The number of sent messages during the simulation is shown in Fig. 2. These messages include queries, answers, control messages and all messages created during query routing process. Among all three overlays, the proposed overlay creates and sends the least number of messages. The reason is that peers in community-based overlay are clustered and configured more efficiently than other overlays. All the peers which have similar interest are grouped in one community; hence, for a particular query, a particular community is just searched.

Fig. 2: Number of sent messages during simulation for three different overlays

Fig. 3: Number of dropped messages during simulation for 3 different overlays

Fig. 4: Number of searched nodes in each overlay

The number of dropped messages is another parameter to show the performance of a model. It can also show the effectiveness of the routing process. In most computer networks, many routes may exist between two nodes. The number of dropped messages shows how many repeated messages are received for a particular query. If a routing algorithm can discover such paths and avoid them, the number of dropped messages decreases. However, the structure of the overlay has a direct effect on this parameter. Figure 3 shows the values of this parameter for the running experiments.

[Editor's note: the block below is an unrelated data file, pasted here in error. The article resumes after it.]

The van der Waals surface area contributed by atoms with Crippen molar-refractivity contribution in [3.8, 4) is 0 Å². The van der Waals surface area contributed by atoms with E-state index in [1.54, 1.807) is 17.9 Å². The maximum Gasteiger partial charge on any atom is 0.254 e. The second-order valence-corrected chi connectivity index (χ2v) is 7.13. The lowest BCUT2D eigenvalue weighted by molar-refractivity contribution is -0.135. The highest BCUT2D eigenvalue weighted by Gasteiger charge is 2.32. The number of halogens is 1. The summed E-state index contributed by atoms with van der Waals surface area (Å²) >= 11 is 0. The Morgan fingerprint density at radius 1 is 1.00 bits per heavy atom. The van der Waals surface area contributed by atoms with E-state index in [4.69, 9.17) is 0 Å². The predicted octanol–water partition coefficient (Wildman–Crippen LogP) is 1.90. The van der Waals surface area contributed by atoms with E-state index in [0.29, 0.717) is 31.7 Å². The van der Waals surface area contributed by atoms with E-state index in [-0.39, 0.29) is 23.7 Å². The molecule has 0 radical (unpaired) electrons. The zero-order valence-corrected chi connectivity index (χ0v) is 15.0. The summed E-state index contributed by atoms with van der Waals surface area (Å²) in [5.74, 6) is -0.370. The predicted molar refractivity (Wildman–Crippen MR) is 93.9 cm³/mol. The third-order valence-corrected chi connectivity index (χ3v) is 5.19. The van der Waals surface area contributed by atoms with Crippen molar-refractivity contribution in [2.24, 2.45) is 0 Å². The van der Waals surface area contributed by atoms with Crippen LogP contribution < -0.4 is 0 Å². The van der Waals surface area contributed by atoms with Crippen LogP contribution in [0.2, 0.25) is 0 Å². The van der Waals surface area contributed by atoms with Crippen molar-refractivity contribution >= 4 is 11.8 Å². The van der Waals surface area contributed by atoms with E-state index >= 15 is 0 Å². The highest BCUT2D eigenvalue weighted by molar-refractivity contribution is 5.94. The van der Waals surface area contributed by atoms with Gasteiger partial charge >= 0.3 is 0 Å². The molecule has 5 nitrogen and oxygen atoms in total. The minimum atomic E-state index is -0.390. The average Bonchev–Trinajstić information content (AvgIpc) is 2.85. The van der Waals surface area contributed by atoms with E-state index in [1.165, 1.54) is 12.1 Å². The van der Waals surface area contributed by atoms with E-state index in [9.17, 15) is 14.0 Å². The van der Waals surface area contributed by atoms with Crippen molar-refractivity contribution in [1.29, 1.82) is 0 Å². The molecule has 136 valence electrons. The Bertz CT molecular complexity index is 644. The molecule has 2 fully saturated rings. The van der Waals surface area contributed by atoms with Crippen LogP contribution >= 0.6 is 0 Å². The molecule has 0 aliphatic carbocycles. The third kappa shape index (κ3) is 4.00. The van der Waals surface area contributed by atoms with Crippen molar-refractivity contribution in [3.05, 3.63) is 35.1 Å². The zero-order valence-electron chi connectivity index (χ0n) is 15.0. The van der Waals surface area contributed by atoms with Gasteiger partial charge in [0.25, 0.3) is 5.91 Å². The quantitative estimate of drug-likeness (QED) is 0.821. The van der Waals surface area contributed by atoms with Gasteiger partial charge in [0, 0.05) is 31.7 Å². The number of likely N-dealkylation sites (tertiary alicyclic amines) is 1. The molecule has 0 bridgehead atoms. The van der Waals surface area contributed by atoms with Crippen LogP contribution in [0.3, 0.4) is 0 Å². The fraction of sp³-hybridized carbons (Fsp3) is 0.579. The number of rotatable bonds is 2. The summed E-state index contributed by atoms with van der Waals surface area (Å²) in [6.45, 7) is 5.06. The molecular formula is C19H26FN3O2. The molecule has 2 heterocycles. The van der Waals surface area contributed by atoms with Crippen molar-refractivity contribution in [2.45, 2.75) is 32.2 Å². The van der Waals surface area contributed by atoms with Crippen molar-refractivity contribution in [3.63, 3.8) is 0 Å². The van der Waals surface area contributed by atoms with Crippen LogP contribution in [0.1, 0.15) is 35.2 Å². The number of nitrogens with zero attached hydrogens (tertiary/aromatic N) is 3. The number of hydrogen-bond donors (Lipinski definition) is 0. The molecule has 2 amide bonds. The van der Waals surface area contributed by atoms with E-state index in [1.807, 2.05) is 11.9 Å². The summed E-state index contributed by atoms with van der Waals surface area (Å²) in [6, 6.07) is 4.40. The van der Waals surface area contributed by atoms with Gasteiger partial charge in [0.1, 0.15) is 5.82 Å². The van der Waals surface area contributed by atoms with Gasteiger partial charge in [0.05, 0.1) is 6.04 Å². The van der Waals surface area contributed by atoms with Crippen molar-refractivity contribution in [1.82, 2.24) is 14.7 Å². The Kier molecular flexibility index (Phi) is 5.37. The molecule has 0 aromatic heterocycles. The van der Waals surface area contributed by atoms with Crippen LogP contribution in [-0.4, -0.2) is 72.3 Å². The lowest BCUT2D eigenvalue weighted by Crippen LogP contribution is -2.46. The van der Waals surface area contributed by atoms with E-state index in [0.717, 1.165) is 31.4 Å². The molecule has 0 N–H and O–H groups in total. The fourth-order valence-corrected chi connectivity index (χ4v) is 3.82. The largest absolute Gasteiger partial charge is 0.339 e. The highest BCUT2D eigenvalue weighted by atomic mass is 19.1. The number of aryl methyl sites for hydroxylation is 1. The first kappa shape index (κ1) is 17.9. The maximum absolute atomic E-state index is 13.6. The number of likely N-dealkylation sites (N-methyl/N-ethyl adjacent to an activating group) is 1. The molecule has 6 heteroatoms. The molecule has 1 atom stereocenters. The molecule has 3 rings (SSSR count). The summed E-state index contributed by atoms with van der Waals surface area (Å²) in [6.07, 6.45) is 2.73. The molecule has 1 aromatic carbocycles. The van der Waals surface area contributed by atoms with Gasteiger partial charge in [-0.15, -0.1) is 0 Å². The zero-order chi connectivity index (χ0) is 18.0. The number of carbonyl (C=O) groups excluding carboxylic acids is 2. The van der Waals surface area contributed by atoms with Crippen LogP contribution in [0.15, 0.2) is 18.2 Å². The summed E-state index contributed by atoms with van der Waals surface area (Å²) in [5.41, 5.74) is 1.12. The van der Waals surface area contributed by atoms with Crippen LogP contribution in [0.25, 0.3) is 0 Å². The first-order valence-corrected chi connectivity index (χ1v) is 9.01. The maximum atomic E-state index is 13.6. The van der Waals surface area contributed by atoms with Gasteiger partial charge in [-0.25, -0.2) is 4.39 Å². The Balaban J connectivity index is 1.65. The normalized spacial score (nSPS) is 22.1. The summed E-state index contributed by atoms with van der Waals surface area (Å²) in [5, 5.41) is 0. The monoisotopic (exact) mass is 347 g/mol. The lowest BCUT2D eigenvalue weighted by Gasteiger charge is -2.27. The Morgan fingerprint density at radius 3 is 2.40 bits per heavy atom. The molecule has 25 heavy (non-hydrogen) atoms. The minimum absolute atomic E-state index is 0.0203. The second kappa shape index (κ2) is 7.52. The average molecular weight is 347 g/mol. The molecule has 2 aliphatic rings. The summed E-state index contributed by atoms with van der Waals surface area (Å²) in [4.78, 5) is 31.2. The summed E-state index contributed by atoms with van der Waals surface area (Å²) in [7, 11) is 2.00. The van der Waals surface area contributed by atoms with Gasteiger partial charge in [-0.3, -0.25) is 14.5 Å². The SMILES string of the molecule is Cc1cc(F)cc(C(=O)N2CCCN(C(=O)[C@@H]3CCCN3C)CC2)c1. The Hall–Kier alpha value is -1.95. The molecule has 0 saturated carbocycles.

The number of searched nodes for answering queries during the simulation is another parameter which can be considered. The best way for answering a query is a direct search. In these methods answers are retrieved directly. When the direct search is not possible, undirected search with blind scheme is often used. In contrast to direct search, undirected methods must search many nodes to find proper answers. The more searched nodes means the more network traffic and resource consumption. This parameter can show how effectively a routing algorithm can find an answer and how different overlays can affect on a specific routing algorithm. The number of total nodes during the simulation is shown in Fig. 4. Certainly, this parameter must be considered with other parameters like success rate. If the success rate is high and the searched nodes are low, it means that routing algorithm can forward queries to the nodes which have higher probability to answer a particular query.

In Fig. 5, the average path length for answering queries during simulation is shown. Smaller average value means shorter characteristic path length in the model and better organization nodes in the overlay. Moreover, it shows that in how many steps in average, a node is reachable.